Local school districts face challenges as quarantine and isolation cases rise

Keeping Schools Safe

WASHINGTON COUNTY, Tenn. (WJHL) – School systems in the Tri-Cities Region are facing high numbers of students and staff members in quarantine or isolation and struggling to find substitute teachers, as COVID-19 cases rise.

As several school systems, including Washington County Schools, have brought students back to the classrooms, officials are trying to figure out how to cover for teachers not physically in the school buildings due to COVID-19 hurdles, and how to keep students physically distanced.

The total number of Washington County, Tennessee students, and faculty or staff quarantined or isolated as of 1:31 p.m. Friday was 757. Of those, 42 were confirmed COVID-19 positive.

“We are having challenges all across our departments, instructional, and support staff,” Washington County, TN, Schools Director of Schools Dr. Bill Flanary said. “We sure are quarantining a lot of people under these very very strict CDC rules.”

With a large number of educators unable to physically go to school, a need for substitute teachers and space are major issues faced by schools locally.

“Our issue is those that are deemed to be close contacts of positive or probable numbers have affected us and greatly so when we have teachers who are deemed to be close contacts that have to go out due to a positive or probably case and we don’t have substitutes to backfill,” Hawkins County Director of Schools Matt Hixson said.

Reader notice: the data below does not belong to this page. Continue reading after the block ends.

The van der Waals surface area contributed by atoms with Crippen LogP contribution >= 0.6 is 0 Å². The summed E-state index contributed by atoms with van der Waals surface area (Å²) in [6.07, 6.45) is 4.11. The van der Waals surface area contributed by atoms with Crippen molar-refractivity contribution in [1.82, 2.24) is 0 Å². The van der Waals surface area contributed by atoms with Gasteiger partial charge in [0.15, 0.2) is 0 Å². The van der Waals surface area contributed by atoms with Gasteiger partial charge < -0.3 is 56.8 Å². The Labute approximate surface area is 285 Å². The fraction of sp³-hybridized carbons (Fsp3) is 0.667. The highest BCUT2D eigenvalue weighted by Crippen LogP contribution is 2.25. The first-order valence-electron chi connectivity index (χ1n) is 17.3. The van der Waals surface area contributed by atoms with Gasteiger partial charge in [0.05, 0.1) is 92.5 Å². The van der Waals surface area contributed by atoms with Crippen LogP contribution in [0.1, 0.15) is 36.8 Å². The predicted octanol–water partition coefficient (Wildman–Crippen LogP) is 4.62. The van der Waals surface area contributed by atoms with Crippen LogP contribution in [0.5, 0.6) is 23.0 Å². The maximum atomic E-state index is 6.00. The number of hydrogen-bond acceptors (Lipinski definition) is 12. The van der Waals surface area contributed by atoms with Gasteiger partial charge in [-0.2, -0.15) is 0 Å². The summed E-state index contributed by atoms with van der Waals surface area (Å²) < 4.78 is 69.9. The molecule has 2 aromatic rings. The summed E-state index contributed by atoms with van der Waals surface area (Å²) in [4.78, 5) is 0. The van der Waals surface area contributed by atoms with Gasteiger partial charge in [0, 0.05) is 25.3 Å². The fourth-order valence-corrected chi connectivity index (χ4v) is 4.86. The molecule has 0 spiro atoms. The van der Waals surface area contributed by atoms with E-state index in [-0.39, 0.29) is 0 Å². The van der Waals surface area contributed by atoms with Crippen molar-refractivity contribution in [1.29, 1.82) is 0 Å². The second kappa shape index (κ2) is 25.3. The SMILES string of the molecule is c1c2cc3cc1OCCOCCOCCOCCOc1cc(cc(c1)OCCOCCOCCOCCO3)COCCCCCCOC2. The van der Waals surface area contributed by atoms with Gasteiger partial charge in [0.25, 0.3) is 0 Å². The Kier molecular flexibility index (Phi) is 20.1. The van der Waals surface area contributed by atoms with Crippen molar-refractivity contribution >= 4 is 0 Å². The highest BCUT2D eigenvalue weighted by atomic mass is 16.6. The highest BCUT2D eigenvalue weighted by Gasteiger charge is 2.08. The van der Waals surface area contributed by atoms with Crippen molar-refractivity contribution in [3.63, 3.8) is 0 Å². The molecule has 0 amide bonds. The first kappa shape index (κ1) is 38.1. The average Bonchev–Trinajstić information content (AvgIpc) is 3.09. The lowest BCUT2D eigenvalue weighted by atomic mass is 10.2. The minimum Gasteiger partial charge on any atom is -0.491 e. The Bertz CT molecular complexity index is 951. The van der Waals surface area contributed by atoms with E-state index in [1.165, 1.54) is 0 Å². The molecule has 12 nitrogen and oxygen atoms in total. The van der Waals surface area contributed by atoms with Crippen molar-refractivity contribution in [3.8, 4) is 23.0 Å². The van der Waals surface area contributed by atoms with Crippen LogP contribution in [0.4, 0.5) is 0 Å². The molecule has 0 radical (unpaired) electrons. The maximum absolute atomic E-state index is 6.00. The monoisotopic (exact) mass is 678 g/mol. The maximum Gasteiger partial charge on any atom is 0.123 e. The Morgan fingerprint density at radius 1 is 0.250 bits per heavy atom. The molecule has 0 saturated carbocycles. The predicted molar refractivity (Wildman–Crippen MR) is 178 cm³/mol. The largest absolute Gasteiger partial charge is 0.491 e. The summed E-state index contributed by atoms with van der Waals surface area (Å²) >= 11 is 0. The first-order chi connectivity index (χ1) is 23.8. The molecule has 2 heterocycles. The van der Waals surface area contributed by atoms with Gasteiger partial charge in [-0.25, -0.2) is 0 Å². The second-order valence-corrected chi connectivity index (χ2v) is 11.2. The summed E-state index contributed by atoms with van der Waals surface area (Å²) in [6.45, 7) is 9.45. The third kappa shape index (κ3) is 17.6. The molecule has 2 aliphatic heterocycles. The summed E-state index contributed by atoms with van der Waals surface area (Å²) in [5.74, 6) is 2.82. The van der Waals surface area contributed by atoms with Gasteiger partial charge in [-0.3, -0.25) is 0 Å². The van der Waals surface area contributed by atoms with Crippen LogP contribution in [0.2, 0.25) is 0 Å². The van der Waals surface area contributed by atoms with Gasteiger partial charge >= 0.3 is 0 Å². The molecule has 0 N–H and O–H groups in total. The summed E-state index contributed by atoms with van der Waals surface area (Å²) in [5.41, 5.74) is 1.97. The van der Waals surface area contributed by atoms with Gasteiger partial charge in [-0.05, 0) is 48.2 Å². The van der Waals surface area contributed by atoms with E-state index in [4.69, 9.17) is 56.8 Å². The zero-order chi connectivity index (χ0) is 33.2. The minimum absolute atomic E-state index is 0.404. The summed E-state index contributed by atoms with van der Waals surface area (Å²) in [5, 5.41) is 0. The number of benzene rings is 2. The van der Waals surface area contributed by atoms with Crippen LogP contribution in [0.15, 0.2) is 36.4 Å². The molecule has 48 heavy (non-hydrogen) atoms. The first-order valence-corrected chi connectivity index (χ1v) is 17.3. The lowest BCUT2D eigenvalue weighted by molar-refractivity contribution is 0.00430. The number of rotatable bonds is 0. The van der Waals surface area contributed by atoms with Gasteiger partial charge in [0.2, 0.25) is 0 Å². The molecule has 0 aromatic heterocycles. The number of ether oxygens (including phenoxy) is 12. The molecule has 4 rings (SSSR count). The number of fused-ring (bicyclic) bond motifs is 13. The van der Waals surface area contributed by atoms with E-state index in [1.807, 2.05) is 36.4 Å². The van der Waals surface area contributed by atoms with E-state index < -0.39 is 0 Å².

“We are having trouble filling our rosters with good substitute teachers right now,” Flanary added.

The school systems say it’s not the number of positive COVID-19 cases causing the issue, but the number of those in quarantine and isolation, as well as the lack of opportunity to social distance.

“Schools aren’t built for social distancing. Schools are built for people to be shoulder to shoulder engaged in learning and teaching,” Flanary said.

The Tennessee Department Of Health has guidelines for school to follow, including what symptoms force students to be excluded from building and activities.

“We’re starting to see students exhibit symptoms and we’re having to exclude students because of those symptoms but then we’re waiting on test results with some of those based on the algorithm that’s provided by the Tennessee Department of Health,” Greeneville Director of Schools Steve Starnes said. “We’ve made accommodations that our teachers as long as they’re physically able, even if they are excluded or in quarantine to deliver instruction even in the hybrid setting, we still have to have somebody supervise the students in person.”

These obstacles are forcing systems to re-think current plans and work to fill in the gaps from the changes in learning.

“When we have to go virtual or when we have to be hybrid or out of the box instructional delivery options. We feel that we’re not meeting those deficits because of logistics,” Hixson said. “if we don’t bring our rural students into our classrooms, some of them don’t have any access to instruction at all. There’s no internet. There’s no connectivity and so we’re relying heavily on parents, guardians, family members to bring those students to external broadcast wifi locations just to upload and download material and they’re not getting live instruction.”

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